Only a year into our book group's existence, I very nearly destroyed the club I had created. A dozen of us had gathered in our friend Meghan's garden on a golden Sunday afternoon in late May to discuss one of my favorite novels of all time, Anthony Trollope's Can You Forgive Her? The book was written 150 years ago, but has a premise so modern that it could have been written yesterday...or tomorrow. A young woman named Alice Vavasor, who isn't rich, isn't particularly beautiful, and isn't really all that young (as the book opens, she's 24, which verged on old-maidenhood in Victorian England), breaks off her engagement to a handsome, kind and wealthy man because she's just not that into him. Most of her friends and relatives think she's nuts.

The book was not the problem. We liked it, a lot. All of us were within hailing distance of the heroine's age, and all but two of us were still single, so we sympathized with Alice's predicament, and found it amazing that Trollope did, too. As we discussed the novel, honeysuckle fluttered in the balmy air around us, wafting its sweet scent; and as we ate Meghan's pasta with pesto and heirloom tomatoes, we happily agreed that the author was ahead of his time. The problem only popped up at dessert, when we began chatting about what our next book should be. One member suggested The Portrait of a Lady, and without thinking, I blurted, "I hate that book," and began energetically explaining why its author, Henry James, was so much less fun to read than Trollope. Meghan, our hostess, emphatically disagreed.

Initially, the other members jumped into the conversation, dividing into two camps, one pro-Trollope, one pro-James, but as the battle raged on, the others gradually retreated from the fray, put off by the fierce tenor of the discussion. When Meghan said outright that I was wrong—that The Portrait of a Lady was a very interesting book, and, furthermore, that James was a better writer than Trollope—I didn't take offense; I just retorted, "Nuh-uh," and redoubled my defense of Trollope. I praised him for his strong female characters, attacked James for stuffiness and verbosity...and said I didn't understand how anyone could prefer James' stilted snobbery to Trollope's good-natured, inclusive energy. While Meghan and I (who'd each grown up in outspoken families, and were used to arguing and defending our points of view) continued heaving bombs across the table, one member of the group tried to clear plates, and several others drew themselves deeper into their seats. I imagine that, like Alice's aunt in Can You Forgive Her?—who recoiled when her niece voiced a harsh opinion—they "jumped up with a little start at the vehemence of the words, and of the tone in which they were expressed," but I admit, I didn't notice.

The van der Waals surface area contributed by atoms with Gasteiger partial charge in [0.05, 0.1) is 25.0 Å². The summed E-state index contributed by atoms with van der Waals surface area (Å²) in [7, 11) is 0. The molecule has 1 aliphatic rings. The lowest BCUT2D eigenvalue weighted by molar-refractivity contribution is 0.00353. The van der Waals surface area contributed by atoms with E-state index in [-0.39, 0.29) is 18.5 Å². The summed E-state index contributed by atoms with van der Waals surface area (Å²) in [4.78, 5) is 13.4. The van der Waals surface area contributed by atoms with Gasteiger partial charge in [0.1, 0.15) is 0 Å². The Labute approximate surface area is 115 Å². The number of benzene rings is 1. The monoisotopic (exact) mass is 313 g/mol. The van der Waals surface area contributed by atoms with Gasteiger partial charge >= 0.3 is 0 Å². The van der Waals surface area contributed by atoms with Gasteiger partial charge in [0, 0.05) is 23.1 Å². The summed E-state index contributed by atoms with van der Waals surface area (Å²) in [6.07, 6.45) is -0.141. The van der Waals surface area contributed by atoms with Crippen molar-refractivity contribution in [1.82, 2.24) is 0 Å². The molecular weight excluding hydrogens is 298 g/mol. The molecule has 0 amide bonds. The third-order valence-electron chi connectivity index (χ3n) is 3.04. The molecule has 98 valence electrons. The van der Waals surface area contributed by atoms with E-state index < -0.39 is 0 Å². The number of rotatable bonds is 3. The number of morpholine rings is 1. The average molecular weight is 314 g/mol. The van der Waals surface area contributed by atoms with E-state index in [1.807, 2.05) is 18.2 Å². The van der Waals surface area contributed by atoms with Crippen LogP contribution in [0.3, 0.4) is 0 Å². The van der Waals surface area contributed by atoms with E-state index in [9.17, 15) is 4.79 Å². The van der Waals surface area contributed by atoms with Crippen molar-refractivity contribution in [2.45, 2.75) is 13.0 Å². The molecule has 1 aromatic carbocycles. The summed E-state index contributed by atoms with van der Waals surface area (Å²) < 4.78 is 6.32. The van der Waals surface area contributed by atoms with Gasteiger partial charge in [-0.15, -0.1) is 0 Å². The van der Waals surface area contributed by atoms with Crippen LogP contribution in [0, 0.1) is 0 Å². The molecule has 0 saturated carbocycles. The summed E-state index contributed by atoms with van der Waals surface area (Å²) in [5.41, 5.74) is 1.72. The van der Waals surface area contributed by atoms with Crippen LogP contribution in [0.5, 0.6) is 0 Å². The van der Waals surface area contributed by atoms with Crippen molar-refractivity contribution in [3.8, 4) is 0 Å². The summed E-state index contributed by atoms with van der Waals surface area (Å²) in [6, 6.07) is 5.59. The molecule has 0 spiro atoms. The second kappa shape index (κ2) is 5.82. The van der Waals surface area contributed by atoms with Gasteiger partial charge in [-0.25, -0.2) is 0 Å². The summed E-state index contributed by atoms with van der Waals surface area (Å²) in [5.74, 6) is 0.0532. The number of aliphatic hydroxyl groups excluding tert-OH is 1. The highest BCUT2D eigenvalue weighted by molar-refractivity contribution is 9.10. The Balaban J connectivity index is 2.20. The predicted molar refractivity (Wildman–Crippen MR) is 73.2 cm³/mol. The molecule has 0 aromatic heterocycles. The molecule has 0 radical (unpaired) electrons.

Finally, someone interrupted, proposing an Anne Tyler novel for our next gathering, putting an end to the debate. Quickly, we chose a less-controversial book (Dinner at the Homesick Restaurant) for our next session.

But not as many members came to that one—our numbers were cut in half—and the most ladylike members had defected en masse. Had they just gone off on their summer vacations, or had I spooked them? I wasn't sure. Recalling the James-vs.-Trollope showdown, I asked myself what had gone wrong. The main reason I had started book club the previous year was to increase and strengthen my female friendships. Before book club, I'd always had one or two close woman friends, but never what you might call a circle. When, as a sisterless little girl, I had joined Brownies, I had been daunted by their solidarity and mystified by their conversation. A couple decades on, I relished small talk and was much more sociable, but I still was a novice at group friend dynamics. Was there a tacit female social rule, I wondered, that decreed that everyone had to agree with one another, always, or they couldn't stay friends? "If that's the case," I thought despairingly, "our book group is doomed."